Jones Seminar: Emerging challenges in an ice-diminished Arctic

Andrew Mahoney, University of Alaska Fairbanks

Friday, October 20, 2017, 3:30–4:30pm

Rm. 100 (Spanos Auditorium), Cummings Hall

We have recently witnessed significant changes in all aspects of the Arctic marine environment, especially its sea ice cover. The scale and speed of the loss of sea ice has been particularly remarkable. We have seen the loss of half the area of the summer ice cover, from 7 million km2 in the 1970s to only 3.4 million km2 in 2012. Accompanying the loss in extent and feeding the continued decline is the substantial loss of the older, thicker multi-year (MY) ice. It is true to say that the Arctic has indeed moved into a different regime and the “new” Arctic is dominated by first-year (FY) sea ice. Due to the contrasting properties of MY and FY ice, this transition is beneficial for some sectors. For example, the relatively thin FY ice is likely to permit easier ship navigation and routing options. However, without many of the infrastructure assets often taken for granted at lower latitudes, Arctic maritime safety will likely become an increasingly significant challenge. In this presentation, we will examine some of the new challenges facing those who live and operate in the changing Arctic. We will consider problems that are unique and new to the Polar Regions and discuss the roles that geophysics, engineering and indigenous knowledge can play in helping society address them.

About the Speaker

Dr. Andy Mahoney is a Research Assistant Professor Geophysics at the University of Alaska Fairbanks. As the leader of the Geophysical Institute’s sea ice research group, Dr. Mahoney is actively engaged at the forefront of scientific efforts to better understand sea ice in the Polar Regions. His research interests are broad and interdisciplinary and include the study of sea ice in the context of its role in the global climate system, as a habitat for marine mammals, as an engineering constraint for maritime activities and its impact on other human activities in the Arctic. He is an expert in polar remote sensing, in particular the use of radar to study sea ice motion and deformation. Dr. Mahoney also has extensive field experience on sea ice and during the past 17+ years he has travelled widely throughout the Arctic studying sea ice on foot, by dogsled, by air and from icebreakers. He has also wintered-over in Antarctica to study sea ice growth processes unique to the southern hemisphere. Dr. Mahoney is also known for his work with Arctic communities and efforts to integrate indigenous knowledge into polar research.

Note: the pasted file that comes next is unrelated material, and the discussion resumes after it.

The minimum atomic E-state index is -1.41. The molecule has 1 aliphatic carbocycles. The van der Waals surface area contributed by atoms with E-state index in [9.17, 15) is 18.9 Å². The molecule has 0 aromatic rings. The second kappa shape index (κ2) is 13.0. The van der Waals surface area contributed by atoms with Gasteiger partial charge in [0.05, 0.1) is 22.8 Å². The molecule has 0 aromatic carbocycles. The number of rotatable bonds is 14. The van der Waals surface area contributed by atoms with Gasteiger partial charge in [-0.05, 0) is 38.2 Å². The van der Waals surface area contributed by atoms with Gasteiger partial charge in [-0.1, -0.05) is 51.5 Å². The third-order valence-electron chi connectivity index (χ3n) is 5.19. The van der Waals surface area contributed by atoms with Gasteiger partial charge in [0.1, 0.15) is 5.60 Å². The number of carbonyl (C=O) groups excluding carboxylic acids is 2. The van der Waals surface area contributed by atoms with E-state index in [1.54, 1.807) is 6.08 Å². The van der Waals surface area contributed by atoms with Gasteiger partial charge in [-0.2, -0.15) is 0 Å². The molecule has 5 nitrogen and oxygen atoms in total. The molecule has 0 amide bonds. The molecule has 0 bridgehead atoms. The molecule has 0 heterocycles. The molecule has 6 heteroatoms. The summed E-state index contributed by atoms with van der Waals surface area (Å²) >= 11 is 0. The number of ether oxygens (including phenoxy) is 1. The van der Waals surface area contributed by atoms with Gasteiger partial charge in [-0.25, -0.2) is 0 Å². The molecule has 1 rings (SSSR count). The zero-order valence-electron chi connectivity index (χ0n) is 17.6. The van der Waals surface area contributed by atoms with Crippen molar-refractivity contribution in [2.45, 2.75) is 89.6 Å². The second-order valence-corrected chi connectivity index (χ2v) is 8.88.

For more information, contact Carissa Francoeur at